Few links among victims

Five `across the board' in gender, ethnicity, police officer says

October 04, 2002|By Kimberly A.C. Wilson, Julie Bykowicz and Andrea Siegel | Kimberly A.C. Wilson, Julie Bykowicz and Andrea Siegel,SUN STAFF

All five of them were doing the most ordinary things before a gunman ended their lives, one at a time, over 16 hours.

James Martin was in a grocery store parking lot on his way home from work.

Sonny Buchanan was mowing the lawn outside a car dealership.

Prenkumar Walekar was pumping gas into his taxicab.

Sarah Ramos was sitting on a bench, waiting for her boss.

Lori Ann Lewis-Rivera was cleaning her minivan.

Last night, the police effort by dozens of local agencies had identified few threads to tie the victims of a proficient gunman whose targets crossed lines of culture and class.

One was black, one was Hispanic, one was Indian, two were white. Their ages ranged from 25 to 55. One was on foot, another tending to a well-kept vehicle.

How the killer chose his targets is a mystery. All Montgomery County Police Capt. Nancy Demme could say was that the victims "are across the board in gender and ethnic backgrounds."

James D. Martin

James D. Martin was heading home about 6 p.m. Wednesday to the Stonegate neighborhood in Silver Spring when he stopped at the Shoppers Food Warehouse on Randolph Road in Wheaton. Within moments, Martin, 55, had been shot, the 21st person killed in Montgomery County this year.

Last night, friends and family members clustered outside the home he shared with his wife and young son, a two-story house with light-green siding and blue shutters in the 15200 block of Centergate Drive near Colesville. Neighbor Ruth Dalton remembered Martin as the kind of neighbor who would be missed - especially at Halloween.

"He was extraordinarily friendly from the time he moved in," she said. When trick-or-treaters called, he was known for "making a big fuss over them."

`Sonny' Buchanan

James L. Buchanan Jr., 39, had no children of his own.

But for nearly a decade, Sonny, as he was known, served on the regional board of the Boys and Girls of Greater Washington. He volunteered with the county's Crime Solvers hot line. He doted on his two nieces and two nephews and a great-niece who turns 1 next week.

"He took a great interest in the kids of this county," said Tim Sheehan, executive vice president of the Boy and Girls Club of Greater Washington.

A classmate from Gaithersburg High School, Janice Kidwell, said those priorities never wavered.

"Family meant the world to him and he had a real commitment to community," she said.

After graduating from Gaithersburg High in 1977, Buchanan earned a business degree from the University of Maryland.

He preferred working for himself, running a landscaping business out of the home on Grandin Avenue in Rockville that he shared until last spring with his mother, Alice, and the eldest of his two sisters, Debbie Cox. The lawn outside the one-story cream-colored house with a green front door still bears signs of his labors.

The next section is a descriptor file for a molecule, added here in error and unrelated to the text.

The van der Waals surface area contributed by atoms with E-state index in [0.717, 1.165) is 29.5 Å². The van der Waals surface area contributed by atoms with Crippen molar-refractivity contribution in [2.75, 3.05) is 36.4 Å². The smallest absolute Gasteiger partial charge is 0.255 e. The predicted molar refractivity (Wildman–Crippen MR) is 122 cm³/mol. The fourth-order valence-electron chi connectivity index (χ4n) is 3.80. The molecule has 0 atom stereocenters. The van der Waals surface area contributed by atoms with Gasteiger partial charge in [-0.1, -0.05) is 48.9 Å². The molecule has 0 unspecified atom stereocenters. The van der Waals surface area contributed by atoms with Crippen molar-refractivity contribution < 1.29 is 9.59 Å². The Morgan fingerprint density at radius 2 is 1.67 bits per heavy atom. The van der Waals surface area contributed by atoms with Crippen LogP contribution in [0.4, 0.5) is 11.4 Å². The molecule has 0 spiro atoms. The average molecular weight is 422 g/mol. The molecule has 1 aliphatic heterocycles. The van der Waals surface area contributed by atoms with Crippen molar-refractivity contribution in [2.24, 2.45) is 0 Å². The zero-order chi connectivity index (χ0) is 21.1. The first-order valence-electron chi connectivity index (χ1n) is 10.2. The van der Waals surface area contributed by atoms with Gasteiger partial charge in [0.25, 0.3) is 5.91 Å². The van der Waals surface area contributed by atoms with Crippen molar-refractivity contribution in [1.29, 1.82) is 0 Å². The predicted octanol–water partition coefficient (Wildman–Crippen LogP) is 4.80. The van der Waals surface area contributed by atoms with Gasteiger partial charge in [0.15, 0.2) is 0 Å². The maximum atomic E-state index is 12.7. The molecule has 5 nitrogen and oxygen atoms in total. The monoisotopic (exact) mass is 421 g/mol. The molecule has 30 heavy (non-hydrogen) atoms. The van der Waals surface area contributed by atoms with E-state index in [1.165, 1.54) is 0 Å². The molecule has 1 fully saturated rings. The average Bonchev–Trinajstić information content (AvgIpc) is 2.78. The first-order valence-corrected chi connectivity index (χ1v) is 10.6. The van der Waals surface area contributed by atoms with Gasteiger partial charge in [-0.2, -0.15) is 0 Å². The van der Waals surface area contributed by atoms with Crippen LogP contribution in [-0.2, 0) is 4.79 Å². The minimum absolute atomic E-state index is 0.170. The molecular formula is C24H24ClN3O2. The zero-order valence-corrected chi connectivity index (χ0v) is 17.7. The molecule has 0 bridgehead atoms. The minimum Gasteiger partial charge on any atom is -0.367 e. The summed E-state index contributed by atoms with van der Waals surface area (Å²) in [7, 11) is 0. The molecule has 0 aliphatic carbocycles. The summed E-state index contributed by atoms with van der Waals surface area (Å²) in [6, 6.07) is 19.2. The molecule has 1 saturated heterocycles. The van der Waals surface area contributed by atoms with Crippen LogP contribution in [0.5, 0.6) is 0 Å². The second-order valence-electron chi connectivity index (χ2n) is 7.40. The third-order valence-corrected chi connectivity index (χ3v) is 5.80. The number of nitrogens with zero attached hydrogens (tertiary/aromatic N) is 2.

This summer, he moved to Grayson County, Va., to live with his father.

James L. "Buck" Buchanan Sr. is a retired Montgomery County police officer who runs a tree farm near Abingdon.

Father and son spent the warm months building a new house near the farm, said Sonny's uncle Coy Wilcox.

"He thought the world of his boy. They were very close," Wilcox said. "We're tore up about it."

Although he'd moved away, Buchanan still honored a decade-old contract he had to mow the lawn outside Fitzgerald Automotive on Rockville Pike.

He was there at 7:40 a.m. yesterday when a gunshot caught him mowing grass.

He died en route to Suburban Hospital as his friend Rob Smith, the dealership's service manager, sobbed beside him.

Victoria Buchanan Snider, wept, too, as she recalled a brother with soulful, dark eyes and a playful smile. He was her best friend, she said.

"He was just unbelievable," said friend Rose Wilkes. "If you needed him, no matter what he would always be there."

Premkumar Walekar

Premkumar Walekar, who turned 54 last month, was the third man to die.

A native of India who lived off Georgia Avenue in Olney, Walekar drove a brown independent cab and often stopped at the Mobile station in Aspen Hill on his way into work.

Mechanic Warren Shifflet saw him arrive yesterday shortly before 8:15 a.m.

"I saw him standing right there pumping gas," Shifflet said, pointing out the pump.

But then another mechanic, Alex Millhouse, realized the cabbie had clutched his left side and slumped against a nearby van as his blood pooled onto the blacktop.

At that moment, the van's female driver cried out: "He's been shot, he's been shot."

Then she sprang into action, administering cardiopulmonary resuscitation to Walekar as he struggled to breathe, but nothing could save him.

Standing outside Walekar's house in Olney last night, family friend Jesmond Marshall smoked a cigarette and spoke of regret.

"He didn't deserve this," Marshall said. "He worked all his life for his family, and now he doesn't even get to see his grandkids."

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